Although this study establishes that GABAT is functionally important for regulating metabolic homeostasis through glutamate, we found that glutamate had no effect on the long sleeping phenotype observed previously in gabatf mutants (4). This is interesting given that glutamate signaling tends to be wake-promoting in eukaryotes. It is possible that the metabolic phenotype of gabatf is so severe that most exogenously provided glutamate is incorporated into metabolic processes (15). In this scenario, the remaining glutamate levels are not sufficiently high to counteract the effects of high GABA, and in fact, we found by using HPLC that GABA is 6× higher in the brains of gabatf mutants maintained on sucrose (Fig. 4b). As reported previously (5,–8), GABA is the major sleep-promoting neurotransmitter in flies and in mammals.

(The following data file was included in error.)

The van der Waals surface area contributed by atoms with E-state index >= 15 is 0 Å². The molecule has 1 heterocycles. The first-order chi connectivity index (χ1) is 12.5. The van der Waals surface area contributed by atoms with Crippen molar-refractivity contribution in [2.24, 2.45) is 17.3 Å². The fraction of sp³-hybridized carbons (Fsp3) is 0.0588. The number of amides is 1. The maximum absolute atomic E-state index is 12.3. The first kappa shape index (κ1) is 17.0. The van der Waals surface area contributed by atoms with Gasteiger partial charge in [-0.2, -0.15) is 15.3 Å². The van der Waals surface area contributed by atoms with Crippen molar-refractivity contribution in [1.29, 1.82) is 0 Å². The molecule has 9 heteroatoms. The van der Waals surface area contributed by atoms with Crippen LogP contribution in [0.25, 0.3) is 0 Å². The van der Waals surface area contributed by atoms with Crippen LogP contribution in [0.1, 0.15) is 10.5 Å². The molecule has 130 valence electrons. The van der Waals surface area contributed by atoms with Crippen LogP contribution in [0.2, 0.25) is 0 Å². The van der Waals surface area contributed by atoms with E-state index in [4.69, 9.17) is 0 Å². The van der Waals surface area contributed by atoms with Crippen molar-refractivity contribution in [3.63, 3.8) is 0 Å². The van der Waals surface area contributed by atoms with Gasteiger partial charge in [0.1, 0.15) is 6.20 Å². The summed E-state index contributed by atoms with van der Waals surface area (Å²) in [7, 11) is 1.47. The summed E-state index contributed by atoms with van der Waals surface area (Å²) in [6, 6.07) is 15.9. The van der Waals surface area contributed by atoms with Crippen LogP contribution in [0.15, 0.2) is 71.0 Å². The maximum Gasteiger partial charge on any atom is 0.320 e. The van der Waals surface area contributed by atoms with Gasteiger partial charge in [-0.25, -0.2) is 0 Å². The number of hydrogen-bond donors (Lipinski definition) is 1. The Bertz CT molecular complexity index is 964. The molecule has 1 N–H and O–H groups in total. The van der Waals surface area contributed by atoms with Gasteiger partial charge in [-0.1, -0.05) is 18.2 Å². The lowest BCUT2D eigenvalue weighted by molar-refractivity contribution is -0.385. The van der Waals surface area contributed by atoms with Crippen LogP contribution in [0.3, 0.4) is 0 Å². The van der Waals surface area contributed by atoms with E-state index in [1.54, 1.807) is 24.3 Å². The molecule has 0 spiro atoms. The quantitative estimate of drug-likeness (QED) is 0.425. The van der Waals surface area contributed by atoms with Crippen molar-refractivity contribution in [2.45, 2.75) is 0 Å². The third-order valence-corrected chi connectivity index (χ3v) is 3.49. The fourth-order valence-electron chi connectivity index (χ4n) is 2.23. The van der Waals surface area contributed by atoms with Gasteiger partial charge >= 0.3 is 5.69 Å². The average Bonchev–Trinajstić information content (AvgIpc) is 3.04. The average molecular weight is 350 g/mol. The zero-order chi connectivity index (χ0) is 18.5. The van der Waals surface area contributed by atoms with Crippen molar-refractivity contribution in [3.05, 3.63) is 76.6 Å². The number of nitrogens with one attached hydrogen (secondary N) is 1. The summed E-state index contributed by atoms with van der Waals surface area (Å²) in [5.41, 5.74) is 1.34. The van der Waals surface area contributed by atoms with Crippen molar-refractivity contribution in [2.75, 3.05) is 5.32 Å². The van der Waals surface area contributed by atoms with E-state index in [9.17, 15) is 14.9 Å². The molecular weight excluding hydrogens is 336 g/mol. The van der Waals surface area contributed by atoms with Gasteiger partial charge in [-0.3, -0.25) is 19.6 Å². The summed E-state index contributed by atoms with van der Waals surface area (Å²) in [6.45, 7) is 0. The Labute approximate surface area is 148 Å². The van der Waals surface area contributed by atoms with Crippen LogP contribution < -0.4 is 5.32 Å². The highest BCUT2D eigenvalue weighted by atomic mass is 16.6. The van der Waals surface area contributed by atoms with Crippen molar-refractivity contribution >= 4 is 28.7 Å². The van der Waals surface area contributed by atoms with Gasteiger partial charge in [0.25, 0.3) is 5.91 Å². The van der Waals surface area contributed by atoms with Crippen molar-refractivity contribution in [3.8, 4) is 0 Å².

To our knowledge, this is the first study to report the dual role of GABAT in regulating two fundamental processes, metabolic and sleep homeostasis. We show here that mutants of gabat exhibit overt signals of metabolic stress (Fig. 2), and we previously described a long sleeping phenotype of these mutants (4). Our data support the idea that GABAT regulates metabolic homeostasis by increasing the availability of glutamate (Fig. 5), and it likely promotes wakefulness by decreasing GABA (4). Together these data provide a mechanistic account of the role GABAT in metabolism and sleep. Previous studies have identified correlations between an individual's behavioral state and cellular function, particularly with respect to metabolism. For example, using genome-wide expression profiling, Cirelli et al. (23) showed that transcripts associated with energy metabolism, including those involved in glutamate synthesis, are up-regulated during wake, a phenomenon that likely supports the elevated brain metabolic requirements during this state (24).